Rugby bigwigs were scolded earlier today at the hands of the Department for Digital, Culture, Media and Sport committee at the Palace of Westminster.
Premiership Rugby chief Simon Massie-Taylor was lambasted by the committee, led by the chair Julian Knight MP, while Rugby Football Union chief Bill Sweeney, too, was held to the fire over the state of English rugby at the moment.
The committee convened over the situation surrounding the fallout following the administration processes which is ongoing at Premiership duo Worcester Warriors and Wasps.
The Warriors fell into financial woes when former owners – Colin Goldring and Jason Whittingham – failed to pay owed tax to HMRC and pay wages to players.
In the committee, which took place in Portcullis House on Thursday, chairman Knight asked whether the former owners were guilty of asset stripping and fraud – Worcester Warriors Foundation CEO Carol Hart and local Worcestershire MP Robin Walker did not deny this was the case and there were calls of potential police investigations surrounding the actions of the former owners.
While Independent MP Dr Rupa Huq raised the idea of a rugby version of the recent Crouch review of football, and Damian Green MP asked whether the professional game in the UK was running before it was walking, the scathing review of the state of domestic rugby in the United Kingdom came from chair Knight, who at one point asked whether Sweeney should consider his position.
“I’ve dealt with football, but I’ve barely ever come across something as shambolic – a lack of care, a lack of thought of people in your own game – as this is my entire time as a select committee member since 2016,” he said to Massie-Taylor and Sweeney.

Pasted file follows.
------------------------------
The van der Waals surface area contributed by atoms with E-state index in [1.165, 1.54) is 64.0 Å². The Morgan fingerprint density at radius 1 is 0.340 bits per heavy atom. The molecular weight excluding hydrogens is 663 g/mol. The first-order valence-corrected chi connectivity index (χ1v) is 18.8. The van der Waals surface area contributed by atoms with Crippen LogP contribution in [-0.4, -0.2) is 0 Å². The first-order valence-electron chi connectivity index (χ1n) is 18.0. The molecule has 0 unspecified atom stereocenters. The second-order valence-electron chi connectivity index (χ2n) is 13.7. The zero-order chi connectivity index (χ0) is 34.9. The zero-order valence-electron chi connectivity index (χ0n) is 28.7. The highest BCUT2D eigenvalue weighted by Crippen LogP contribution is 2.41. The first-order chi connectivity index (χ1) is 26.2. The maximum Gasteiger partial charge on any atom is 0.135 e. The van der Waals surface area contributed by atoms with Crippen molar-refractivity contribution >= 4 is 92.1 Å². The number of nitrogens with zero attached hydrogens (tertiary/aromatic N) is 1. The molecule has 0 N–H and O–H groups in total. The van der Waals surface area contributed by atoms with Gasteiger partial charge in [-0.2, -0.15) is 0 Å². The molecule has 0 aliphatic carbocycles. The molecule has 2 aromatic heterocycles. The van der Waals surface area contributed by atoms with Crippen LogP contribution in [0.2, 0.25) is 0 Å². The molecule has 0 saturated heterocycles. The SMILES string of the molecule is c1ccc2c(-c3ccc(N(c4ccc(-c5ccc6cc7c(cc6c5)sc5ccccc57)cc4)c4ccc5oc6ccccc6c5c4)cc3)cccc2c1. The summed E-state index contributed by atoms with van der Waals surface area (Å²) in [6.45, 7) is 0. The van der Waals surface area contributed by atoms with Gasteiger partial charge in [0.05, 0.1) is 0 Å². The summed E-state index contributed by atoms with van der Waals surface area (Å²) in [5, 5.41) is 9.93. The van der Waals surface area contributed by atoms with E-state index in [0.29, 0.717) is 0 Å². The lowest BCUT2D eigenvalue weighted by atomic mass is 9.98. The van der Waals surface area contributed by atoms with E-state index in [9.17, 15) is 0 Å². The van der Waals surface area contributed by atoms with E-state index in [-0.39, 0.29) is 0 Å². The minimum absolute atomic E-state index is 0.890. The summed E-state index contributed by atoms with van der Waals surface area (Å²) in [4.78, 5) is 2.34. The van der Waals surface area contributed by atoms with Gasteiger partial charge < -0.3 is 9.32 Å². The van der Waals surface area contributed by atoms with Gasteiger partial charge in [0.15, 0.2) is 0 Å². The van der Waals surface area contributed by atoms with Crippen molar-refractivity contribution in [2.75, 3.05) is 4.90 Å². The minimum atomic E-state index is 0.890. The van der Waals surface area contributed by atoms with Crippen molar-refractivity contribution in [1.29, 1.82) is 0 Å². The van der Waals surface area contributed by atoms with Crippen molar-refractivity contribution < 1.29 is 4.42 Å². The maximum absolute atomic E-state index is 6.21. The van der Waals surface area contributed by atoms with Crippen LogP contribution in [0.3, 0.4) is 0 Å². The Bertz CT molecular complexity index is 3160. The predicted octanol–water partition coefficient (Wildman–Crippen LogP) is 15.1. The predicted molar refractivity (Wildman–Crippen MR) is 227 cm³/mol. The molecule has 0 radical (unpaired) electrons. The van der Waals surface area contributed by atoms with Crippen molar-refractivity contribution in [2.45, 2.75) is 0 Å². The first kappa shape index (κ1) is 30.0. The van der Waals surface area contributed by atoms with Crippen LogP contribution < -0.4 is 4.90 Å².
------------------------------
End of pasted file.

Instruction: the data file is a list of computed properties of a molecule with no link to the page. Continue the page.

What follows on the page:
He further said to Massie-Taylor: “If this happened in the Premier League that would be four clubs [going under]… the head of the league would resign on the sport.
“I don’t know how you can come to this committee today and say what you’ve said with a straight face, frankly.”
It was a day English rugby was laid bare in front of lawmakers. Parliamentary privilege gave those present the ability to freely speak their mind.
But amid the debate surrounding the situation in England – where Labour MP Kevin Brennan asked whether international rugby was “a healthy hand on a diseased arm” – there was a consistent slamming of the governance of English rugby.
Walker and Hart, as well as those on the DCMS Committee, criticised the governance of English rugby and suggested there are lessons to be learned from the failures of the last few months.
City A.M. sources state that Worcester will function with or without the key operating asset known as the P share and that the club is hopeful of entering the Championship next season – assuming the club’s sale goes through without a hitch.